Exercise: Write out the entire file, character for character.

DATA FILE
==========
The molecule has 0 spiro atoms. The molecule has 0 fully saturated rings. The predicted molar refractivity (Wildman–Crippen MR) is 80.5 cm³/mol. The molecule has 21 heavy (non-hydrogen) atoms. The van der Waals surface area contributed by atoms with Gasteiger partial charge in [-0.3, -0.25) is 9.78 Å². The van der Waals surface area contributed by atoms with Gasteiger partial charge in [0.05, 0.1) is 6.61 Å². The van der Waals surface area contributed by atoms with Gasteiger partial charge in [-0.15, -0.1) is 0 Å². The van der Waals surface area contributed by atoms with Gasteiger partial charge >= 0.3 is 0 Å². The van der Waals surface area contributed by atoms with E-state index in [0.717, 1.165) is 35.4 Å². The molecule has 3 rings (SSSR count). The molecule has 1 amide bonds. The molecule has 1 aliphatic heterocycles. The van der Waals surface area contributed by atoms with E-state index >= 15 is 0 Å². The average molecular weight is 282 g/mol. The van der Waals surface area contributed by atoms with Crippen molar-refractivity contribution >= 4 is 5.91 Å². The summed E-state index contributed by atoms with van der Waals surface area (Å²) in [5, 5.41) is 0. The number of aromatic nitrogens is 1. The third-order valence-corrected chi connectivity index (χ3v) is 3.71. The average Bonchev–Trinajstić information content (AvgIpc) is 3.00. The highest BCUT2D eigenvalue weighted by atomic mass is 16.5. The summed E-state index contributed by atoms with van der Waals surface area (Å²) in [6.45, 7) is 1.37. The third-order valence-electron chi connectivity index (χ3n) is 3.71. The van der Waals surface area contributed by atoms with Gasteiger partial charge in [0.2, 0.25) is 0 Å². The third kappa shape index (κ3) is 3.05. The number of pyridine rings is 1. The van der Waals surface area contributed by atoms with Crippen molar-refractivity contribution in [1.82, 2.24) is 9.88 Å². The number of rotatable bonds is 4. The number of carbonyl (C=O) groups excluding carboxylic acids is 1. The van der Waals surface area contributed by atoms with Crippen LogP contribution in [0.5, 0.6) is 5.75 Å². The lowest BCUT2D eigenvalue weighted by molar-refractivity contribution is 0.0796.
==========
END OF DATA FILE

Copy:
The molecule has 0 spiro atoms. The molecule has 0 fully saturated rings. The predicted molar refractivity (Wildman–Crippen MR) is 80.5 cm³/mol. The molecule has 21 heavy (non-hydrogen) atoms. The van der Waals surface area contributed by atoms with Gasteiger partial charge in [-0.3, -0.25) is 9.78 Å². The van der Waals surface area contributed by atoms with Gasteiger partial charge in [0.05, 0.1) is 6.61 Å². The van der Waals surface area contributed by atoms with Gasteiger partial charge in [-0.15, -0.1) is 0 Å². The van der Waals surface area contributed by atoms with Gasteiger partial charge >= 0.3 is 0 Å². The van der Waals surface area contributed by atoms with E-state index in [0.717, 1.165) is 35.4 Å². The molecule has 3 rings (SSSR count). The molecule has 1 amide bonds. The molecule has 1 aliphatic heterocycles. The van der Waals surface area contributed by atoms with E-state index >= 15 is 0 Å². The average molecular weight is 282 g/mol. The van der Waals surface area contributed by atoms with Crippen molar-refractivity contribution >= 4 is 5.91 Å². The summed E-state index contributed by atoms with van der Waals surface area (Å²) in [5, 5.41) is 0. The number of aromatic nitrogens is 1. The third-order valence-corrected chi connectivity index (χ3v) is 3.71. The average Bonchev–Trinajstić information content (AvgIpc) is 3.00. The highest BCUT2D eigenvalue weighted by atomic mass is 16.5. The summed E-state index contributed by atoms with van der Waals surface area (Å²) in [6.45, 7) is 1.37. The third-order valence-electron chi connectivity index (χ3n) is 3.71. The van der Waals surface area contributed by atoms with Gasteiger partial charge in [0.2, 0.25) is 0 Å². The third kappa shape index (κ3) is 3.05. The number of pyridine rings is 1. The van der Waals surface area contributed by atoms with Crippen molar-refractivity contribution in [1.82, 2.24) is 9.88 Å². The number of rotatable bonds is 4. The number of carbonyl (C=O) groups excluding carboxylic acids is 1. The van der Waals surface area contributed by atoms with Crippen LogP contribution in [0.5, 0.6) is 5.75 Å². The lowest BCUT2D eigenvalue weighted by molar-refractivity contribution is 0.0796.